Very significant evidence as to the impact on Lincoln of the death of his son Willie and the war is given by Phineas Gurley, pastor of the New York Avenue Presbyterian Church in Washington that Mr. and Mrs. Lincoln regularly attended.  In response to an inquiry as to whether Lincoln was a scoffer, Gurley replied as follows:  ” I do not believe a word of it. It could not have been true of him while here, for I have had frequent and intimate conversations with him on the Subject of the Bible and the Christian religion, when he could have had no motive to deceive me, and I considered him sound not only on the truth of the Christian religion but on all its fundamental doctrines and teachings. And more than that, in the latter days of his chastened and weary life, after the death of his son Willie, and his visit to the battlefield of Gettysburg, he said, with tears in his eyes, that he had lost confidence in everything but God, and that he now believed his heart was changed, and that he loved the Savior, and, if he was not deceived in himself, it was his intention soon to make a profession of religion.”

So much for the historical record.  When it comes to something of the heart and soul like religion, prose and facts can take us only so far.  Time to call on a poet.

Stephen Vincent Benet 71 years ago wrote an epic poem on the American Civil War, John Brown’s Body.  Courtesy of Project Gutenberg, it is available on line here.  In this section of the poem I think he gets close to the truth of Abraham Lincoln and his turning to God during the war.  Lincoln is sitting in the telegraph office at the War Department anxiously awaiting news of the battle of Antietam:

“Bull Run–the Seven Days–
Bull Run again–and eighteen months of war–
And still no end to it.
What is God’s will?

They come to me and talk about God’s will
In righteous deputations and platoons,
Day after day, laymen and ministers.
They write me Prayers From Twenty Million Souls
Defining me God’s will and Horace Greeley’s.
God’s will is General This and Senator That,
God’s will is those poor colored fellows’ will,
It is the will of the Chicago churches,
It is this man’s and his worst enemy’s.
But all of them are sure they know God’s will.
I am the only man who does not know it.

And, yet, if it is probable that God
Should, and so very clearly, state His will
To others, on a point of my own duty,
It might be thought He would reveal it me
Directly, more especially as I
So earnestly desire to know His will.

The will of God prevails.  No doubt, no doubt–
Yet, in great contests, each side claims to act
In strict accordance with the will of God.
Both may, one must be wrong.
God could have saved
This Union or destroyed it without war
If He so wished.  And yet this war began,
And, once begun, goes on, though He could give
Victory, at any time, to either side.
It is unfathomable.  Yet I know
This, and this only.  While I live and breathe,
I mean to save the Union if I can,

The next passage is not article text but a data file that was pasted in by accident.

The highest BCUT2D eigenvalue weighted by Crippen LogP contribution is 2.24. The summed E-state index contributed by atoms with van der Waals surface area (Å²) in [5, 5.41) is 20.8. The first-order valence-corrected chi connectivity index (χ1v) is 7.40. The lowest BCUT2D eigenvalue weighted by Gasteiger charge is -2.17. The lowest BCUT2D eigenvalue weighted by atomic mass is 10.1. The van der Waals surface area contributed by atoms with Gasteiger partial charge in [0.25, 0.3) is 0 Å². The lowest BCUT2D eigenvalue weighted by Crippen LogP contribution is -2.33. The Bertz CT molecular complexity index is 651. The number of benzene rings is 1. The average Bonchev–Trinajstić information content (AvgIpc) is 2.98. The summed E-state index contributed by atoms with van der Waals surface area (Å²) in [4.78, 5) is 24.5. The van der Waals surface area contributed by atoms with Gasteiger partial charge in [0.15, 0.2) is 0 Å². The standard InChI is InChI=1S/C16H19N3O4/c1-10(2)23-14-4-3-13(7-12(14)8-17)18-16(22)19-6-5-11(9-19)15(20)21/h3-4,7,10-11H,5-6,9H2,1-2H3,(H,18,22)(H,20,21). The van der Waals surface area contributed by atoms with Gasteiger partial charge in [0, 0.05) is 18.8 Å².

And by whatever means my hands can find
Under the Constitution.
If God reads
The hearts of men as clearly as He must
To be Himself, then He can read in mine
And has, for twenty years, the old, scarred wish
That the last slave should be forever free
Here, in this country.
I do not go back
From that scarred wish and have not.
But I put
The Union, first and last, before the slave.
If freeing slaves will bring the Union back
Then I will free them; if by freeing some
And leaving some enslaved I help my cause,
I will do that–but should such freedom mean
The wreckage of the Union that I serve
I would not free a slave.
O Will of God,
I am a patient man, and I can wait
Like an old gunflint buried in the ground
While the slow years pile up like moldering leaves
Above me, underneath the rake of Time,
And turn, in time, to the dark, fruitful mold
That smells of Sangamon apples, till at last
There’s no sleep left there, and the steel event
Descends to strike the live coal out of me
And light the powder that was always there.

That is my only virtue as I see it,
Ability to wait and hold my own
And keep my own resolves once they are made
In spite of what the smarter people say.
I can’t be smart the way that they are smart.
I’ve known that since I was an ugly child.
It teaches you–to be an ugly child.
It teaches you–to lose a thing you love.
It sticks your roots down into Sangamon ground
And makes you grow when you don’t want to grow
And makes you tough enough to wait life out,
Wait like the fields, under the rain and snow.

I have not thought for years of that lost grave
That was my first hard lesson in the queer
Thing between men and women we call love.
But when I think of it, and when I hear
The rain and snow fall on it, as they must,
It fills me with unutterable grief.

We’ve come a good long way, my hat and I,
Since then, a pretty lengthy piece of road,
Uphill and down but mostly with a pack.
Years of law-business, years of cracking jokes,
And watching Billy Herndon do his best